Twelve Treatises is in essence a meditation on the nature of memory. The impetus for the play was when a former girlfriend of mine got married. Not to me, mind you; and that’s probably a good thing for us both. But the news still came as a kind of existential shock, and I handled it the only way I know how: by writing about it. Pretty quickly, though, the autobiographical stuff got purged away as the characters started to assert their own identities and their own story began to emerge.
The narrative “spine” of the play is fairly minimal: two former lovers meet again one night after many years apart, and while one (Beth) has apparently succeeded in “moving on,” the other (Mark) still struggles with the past, unable to come to terms with its pastness. Mark’s life, one might say, has ground to a halt, and he has come to Beth, his first love, seeking resolution and confirmation as to exactly what happened between them and why. Seeing each other brings up not only a lot of memories, but a lot of questions about memory. It becomes clear that both Mark and Beth are, for different reasons and in different ways, still bound to the past; but each has nurtured his or her own version of that history, and the collision of these two versions throws each into uncertainty. The play shows us their struggle to come to meaningful terms with that complicated past, and with each other in the present. In the end, Mark gets the resolution he wants, but the process plunges Beth into the volatility of a past she had till then succeeded in denying. And thus their roles are reversed.
Each of the twelve “treatises” might be thought of as a different moment in that conversation, and hence each should seem to stand on its own as a complete dramatic event. The juxtaposition and sequence of these events, however, renders them fragmentary and provisional in themselves. Thus, in terms of their argument, the treatises are really “attempts.”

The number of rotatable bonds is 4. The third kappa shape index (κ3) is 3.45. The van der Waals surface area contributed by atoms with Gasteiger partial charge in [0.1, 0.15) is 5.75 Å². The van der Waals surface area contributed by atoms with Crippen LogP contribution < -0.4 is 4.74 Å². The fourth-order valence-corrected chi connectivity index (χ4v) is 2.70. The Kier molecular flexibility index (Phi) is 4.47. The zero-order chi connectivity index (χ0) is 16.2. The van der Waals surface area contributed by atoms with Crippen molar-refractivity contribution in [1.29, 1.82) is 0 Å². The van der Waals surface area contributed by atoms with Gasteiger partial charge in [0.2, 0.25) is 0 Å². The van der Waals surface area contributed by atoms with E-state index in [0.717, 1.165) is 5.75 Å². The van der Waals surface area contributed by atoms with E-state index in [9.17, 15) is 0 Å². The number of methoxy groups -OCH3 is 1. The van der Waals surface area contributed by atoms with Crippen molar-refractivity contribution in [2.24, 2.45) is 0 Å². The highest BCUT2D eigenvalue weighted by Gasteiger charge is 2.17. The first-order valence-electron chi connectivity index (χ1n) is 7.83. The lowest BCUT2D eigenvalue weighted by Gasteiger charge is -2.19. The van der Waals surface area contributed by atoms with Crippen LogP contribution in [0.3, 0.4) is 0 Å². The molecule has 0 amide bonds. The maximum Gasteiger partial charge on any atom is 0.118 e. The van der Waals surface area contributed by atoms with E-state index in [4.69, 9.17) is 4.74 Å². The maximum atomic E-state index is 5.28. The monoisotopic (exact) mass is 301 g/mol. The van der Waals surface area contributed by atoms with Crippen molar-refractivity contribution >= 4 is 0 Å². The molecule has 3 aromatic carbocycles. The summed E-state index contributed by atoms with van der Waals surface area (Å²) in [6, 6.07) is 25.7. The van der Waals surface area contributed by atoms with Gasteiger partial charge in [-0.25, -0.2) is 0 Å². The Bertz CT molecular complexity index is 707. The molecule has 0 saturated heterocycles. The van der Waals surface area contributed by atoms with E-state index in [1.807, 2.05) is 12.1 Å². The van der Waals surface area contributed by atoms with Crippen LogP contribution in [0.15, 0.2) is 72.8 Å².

The play consists of three distinct linguistic textures, corresponding to three distinct dramatic worlds: realism (prose), expressionism (lyric poetry), and absurdism (chatter). In the realistic scenes, it is primarily the characters’ ego-consciousness that emerges; in the poetic scenes, it is their “higher” consciousness; in the vaudeville scenes, their unconscious. The effect should be to destabilize the characters by illuminating their relation from various, and at times contradictory, psychological angles. In this regard, each scene might be thought of as representing a slightly aesthetic world–– serious, playful, tender, ironic, melancholy, lyrical, prosaic, etc.–– in which the characters discover different possibilities for communicating. But woven within these textures is also a recurring thread of silence. Twelve Treatises is as much a play about the relationship between speech and silence, movement and stillness, memory and forgetfulness, as about the relationship between these two individual people.
The first draft of the play was written in the summer of 2003, while I was living in Birmingham, Alabama. The play then premiered in workshop format in January, 2005 in a co-production between Jynormous Theatre Company and the Department of Theatre and Dance at Appalachian State University in Boone, NC. Laura Marshall and Derek Gagnier starred; I directed––with the actors’ help. The script went on to win First Prize in the 2005 New Adventures Playwriting Project at Odyssey Stage in Chapel Hill, NC. A staged-reading followed, directed by John Middlesworth and starring Thaddeus Edwards and Sarah Kocz. Joseph Keasler served as “reader.” After additional revision, I submitted the script for inclusion in the Catalyst Series at NCStage in Asheville, NC. This first full production was directed by the playwright, and starred Joe Sturgeon and Anne-Marie Welty.
Again I revised the script and submitted it to the 2008 New Play Festival of the Greensboro Playwrights' Forum, which it won. Jeffrey West directed a multiple cast in the 3rd Stage production which followed in May, 2008.